Learn how the President's Budget proposals estimate future spending and how the Congressional Budget Office uses that data to estimate the impact of proposed changes in the budget. Read and analyze the details of a summary of the Budget Control Act of 2011. Finally, assess your understanding of what you have learned and provide your own deficit reduction ideas for the future. Links to readings and other resources will be provided for further study.
Homework Assignment: Visit the website www.econtalk.org and listen to the podcast with Keith Hennessey on the Debt Ceiling and the Budget Process. Optional: Read through additional material provided on the site. After you have finished answer the following questions. (Found in Assessment Activity)
Each year the President of the United States presents a budget proposal. In the proposal the President not only outline the spending proposals for the coming year but also for the next 10 years. The CBO and the Office of Management and Budget (OMB) take the information contained in the President's proposal, and estimate a baseline for outlays (spending) vs. revenues over the next 10 years and beyond.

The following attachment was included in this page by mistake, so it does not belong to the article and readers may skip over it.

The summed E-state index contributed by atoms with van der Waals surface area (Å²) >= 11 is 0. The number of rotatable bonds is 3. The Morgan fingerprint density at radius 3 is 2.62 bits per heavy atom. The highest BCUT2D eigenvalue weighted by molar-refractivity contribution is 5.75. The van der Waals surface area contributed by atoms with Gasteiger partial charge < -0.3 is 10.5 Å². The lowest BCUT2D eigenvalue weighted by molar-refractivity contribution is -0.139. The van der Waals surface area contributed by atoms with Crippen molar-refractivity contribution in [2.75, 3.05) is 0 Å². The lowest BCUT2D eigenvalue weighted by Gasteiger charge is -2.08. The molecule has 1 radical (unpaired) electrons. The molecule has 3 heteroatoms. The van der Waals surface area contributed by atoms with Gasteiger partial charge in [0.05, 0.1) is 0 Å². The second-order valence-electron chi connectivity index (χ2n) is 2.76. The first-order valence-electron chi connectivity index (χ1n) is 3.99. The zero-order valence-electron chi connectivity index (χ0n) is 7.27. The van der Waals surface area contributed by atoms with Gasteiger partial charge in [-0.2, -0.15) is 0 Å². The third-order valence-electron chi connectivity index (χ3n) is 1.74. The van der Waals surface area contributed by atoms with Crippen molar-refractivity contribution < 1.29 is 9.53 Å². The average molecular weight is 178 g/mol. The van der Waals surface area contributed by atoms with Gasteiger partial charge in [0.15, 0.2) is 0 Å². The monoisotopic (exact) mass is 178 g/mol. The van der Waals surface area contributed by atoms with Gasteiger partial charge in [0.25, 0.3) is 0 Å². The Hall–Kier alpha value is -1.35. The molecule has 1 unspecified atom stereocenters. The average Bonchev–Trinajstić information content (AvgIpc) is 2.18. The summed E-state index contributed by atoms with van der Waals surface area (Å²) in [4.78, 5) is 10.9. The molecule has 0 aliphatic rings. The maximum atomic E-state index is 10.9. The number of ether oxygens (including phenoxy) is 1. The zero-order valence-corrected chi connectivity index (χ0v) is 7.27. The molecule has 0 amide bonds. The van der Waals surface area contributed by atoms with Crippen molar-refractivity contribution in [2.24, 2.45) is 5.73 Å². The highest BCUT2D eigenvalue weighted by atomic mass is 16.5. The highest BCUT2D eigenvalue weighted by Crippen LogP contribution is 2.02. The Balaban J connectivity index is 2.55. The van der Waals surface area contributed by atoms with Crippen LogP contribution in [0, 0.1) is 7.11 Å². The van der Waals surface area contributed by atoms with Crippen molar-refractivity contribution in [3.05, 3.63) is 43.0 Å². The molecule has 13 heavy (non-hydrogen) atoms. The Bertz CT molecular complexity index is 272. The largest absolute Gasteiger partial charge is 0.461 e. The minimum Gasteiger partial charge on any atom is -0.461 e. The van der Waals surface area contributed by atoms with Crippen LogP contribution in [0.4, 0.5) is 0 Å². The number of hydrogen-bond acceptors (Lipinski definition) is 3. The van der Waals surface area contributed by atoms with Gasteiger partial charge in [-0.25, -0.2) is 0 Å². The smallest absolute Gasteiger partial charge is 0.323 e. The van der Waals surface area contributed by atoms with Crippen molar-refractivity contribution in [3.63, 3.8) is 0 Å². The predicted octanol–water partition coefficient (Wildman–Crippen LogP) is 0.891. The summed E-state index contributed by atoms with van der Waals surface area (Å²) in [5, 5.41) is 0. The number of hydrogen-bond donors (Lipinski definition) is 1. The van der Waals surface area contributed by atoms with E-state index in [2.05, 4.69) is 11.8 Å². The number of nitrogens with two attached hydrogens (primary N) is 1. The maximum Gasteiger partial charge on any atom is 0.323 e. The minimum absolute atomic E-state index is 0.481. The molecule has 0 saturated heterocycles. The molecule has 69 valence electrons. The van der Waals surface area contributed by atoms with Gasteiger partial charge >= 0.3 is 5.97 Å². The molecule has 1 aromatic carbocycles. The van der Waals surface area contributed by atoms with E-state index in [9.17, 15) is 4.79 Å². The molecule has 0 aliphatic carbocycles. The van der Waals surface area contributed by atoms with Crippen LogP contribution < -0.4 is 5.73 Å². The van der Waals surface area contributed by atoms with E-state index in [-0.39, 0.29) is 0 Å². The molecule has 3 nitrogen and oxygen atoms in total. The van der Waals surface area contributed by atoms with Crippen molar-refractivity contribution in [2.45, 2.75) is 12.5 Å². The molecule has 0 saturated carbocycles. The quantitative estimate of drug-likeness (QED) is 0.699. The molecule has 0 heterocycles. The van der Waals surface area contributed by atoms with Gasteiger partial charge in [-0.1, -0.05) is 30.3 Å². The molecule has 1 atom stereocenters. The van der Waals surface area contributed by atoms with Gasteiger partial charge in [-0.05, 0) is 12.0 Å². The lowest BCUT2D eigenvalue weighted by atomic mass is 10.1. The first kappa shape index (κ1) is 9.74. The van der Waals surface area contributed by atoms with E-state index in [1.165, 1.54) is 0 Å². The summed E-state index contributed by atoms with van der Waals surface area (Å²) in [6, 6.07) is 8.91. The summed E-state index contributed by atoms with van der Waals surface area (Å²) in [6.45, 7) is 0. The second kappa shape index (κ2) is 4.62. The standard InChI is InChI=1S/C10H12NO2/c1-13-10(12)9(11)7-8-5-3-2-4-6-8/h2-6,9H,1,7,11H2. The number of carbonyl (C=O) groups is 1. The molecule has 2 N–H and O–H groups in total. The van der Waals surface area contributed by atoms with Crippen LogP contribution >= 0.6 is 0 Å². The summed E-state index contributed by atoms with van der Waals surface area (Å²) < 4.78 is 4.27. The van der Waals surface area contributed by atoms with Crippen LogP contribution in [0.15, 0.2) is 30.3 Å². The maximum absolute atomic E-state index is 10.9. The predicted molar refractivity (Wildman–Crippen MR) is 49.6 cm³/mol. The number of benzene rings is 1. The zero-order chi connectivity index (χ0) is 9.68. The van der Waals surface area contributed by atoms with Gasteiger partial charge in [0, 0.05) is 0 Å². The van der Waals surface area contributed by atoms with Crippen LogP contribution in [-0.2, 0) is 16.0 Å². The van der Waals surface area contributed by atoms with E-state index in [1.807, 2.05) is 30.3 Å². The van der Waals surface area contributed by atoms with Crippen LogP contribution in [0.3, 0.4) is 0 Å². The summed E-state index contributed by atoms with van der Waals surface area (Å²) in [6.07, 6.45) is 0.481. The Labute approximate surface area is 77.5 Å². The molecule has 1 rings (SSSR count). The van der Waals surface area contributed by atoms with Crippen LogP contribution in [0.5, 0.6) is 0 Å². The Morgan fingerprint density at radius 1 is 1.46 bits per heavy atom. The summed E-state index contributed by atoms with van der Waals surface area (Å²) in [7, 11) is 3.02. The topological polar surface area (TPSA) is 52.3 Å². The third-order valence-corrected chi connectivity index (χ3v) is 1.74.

The following graph shows the proposed budget path of the Federal Government beginning in Fiscal Year 2012. Over the next 10 years, the Federal Government, according to the CBO estimate of the President's Budget Proposal will spend around $46.1 trillion and take in an estimated $36.7 trillion in revenue. This means that the National Debt will grow by an estimated $9.4 trillion. The growth in spending and the increase in debt are important points to keep in mind as our analysis continues.
Next, ask the students visit the website keithhennessey.com and read his summary of the Budget Control Act OR use the information presented on the webpage to develop a presentation to give in-class. Hennessey also provides more in-depth analysis is two other posts (here and here ).
Some key points:
The Debt Ceiling was raised initially by $2.1 trillion; Congress soon added another $300 billion, bringing the total to $2.4 trillion.